Just a quick note: George Packer’s New Yorker piece on Chris Christie is so good I really have to bring it to your attention.   In my last post I compared Christie to Rudy Giuliani.  Packer makes a more significant comparison—to Richard Nixon.  Packer finds in the antics of Christie’s staff some “weirdly exact” parallels with the Nixonites in 1972.  He sees “…a vengefulness so petty that it inescapably called to mind the American President who incarnated that quality, and was brought down by it.”  The tone of the e-mails of Christie’s aides recalls

…the thuggery and overweening arrogance that were characteristic of Nixon’s men when the President was at the height of his popularity—utter contempt for opponents, not the slightest anxiety about getting caught. In both cases, whether or not the boss sanctioned these actions, the tone came from the top.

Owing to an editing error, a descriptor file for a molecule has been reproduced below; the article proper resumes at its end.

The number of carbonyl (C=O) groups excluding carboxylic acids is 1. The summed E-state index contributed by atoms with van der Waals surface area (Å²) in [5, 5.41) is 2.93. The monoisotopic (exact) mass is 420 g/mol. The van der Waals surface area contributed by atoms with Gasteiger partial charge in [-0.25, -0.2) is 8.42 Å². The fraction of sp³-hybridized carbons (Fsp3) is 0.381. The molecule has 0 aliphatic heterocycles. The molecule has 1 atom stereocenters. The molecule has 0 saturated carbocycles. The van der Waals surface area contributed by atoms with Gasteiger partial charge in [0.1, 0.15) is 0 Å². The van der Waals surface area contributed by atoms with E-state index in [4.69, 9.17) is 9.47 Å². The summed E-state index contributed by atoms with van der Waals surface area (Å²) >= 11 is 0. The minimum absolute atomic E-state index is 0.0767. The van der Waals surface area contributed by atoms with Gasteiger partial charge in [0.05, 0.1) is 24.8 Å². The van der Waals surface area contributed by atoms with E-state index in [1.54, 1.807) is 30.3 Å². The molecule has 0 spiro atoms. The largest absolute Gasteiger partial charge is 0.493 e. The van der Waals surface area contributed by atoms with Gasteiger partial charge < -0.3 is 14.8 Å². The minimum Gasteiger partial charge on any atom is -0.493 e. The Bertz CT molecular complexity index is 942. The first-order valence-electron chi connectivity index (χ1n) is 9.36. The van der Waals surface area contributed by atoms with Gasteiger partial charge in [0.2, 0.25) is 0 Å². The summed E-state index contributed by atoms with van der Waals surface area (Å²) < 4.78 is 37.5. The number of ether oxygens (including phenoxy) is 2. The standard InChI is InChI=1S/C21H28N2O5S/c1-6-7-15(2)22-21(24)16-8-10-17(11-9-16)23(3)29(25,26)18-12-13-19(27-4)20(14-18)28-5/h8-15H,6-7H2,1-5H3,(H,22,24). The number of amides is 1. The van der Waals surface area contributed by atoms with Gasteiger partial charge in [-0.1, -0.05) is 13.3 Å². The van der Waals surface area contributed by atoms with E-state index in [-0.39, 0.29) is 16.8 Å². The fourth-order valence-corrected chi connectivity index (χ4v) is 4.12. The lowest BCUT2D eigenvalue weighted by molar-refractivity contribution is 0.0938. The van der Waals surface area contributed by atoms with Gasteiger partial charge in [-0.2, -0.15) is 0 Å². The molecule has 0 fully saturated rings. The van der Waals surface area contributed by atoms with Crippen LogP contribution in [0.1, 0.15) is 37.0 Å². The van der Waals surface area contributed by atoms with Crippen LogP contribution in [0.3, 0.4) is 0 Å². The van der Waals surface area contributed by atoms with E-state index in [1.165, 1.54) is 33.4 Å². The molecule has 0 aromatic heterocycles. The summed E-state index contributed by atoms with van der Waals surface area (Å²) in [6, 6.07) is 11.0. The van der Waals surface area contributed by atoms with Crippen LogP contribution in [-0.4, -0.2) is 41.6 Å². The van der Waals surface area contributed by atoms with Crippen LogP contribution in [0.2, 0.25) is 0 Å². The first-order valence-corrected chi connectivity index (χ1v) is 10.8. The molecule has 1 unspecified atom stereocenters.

Ed Kilgore of the Washington Monthly perceptively extends Packer’s observations:

[Nixon], too, frequently offset liberal policies and bipartisan political gambits with a base-thrilling public savagery towards The Enemy that was reflected in private skullduggery, and all wrapped in a self-absorbed and paranoid inability to accept honest disagreement with his decisions. Add in a background as a prosecutor—an occupation that’s all about using intimidation to expand the scope of one’s power—and nothing that’s happening to Chris Christie right now should be at all surprising.”

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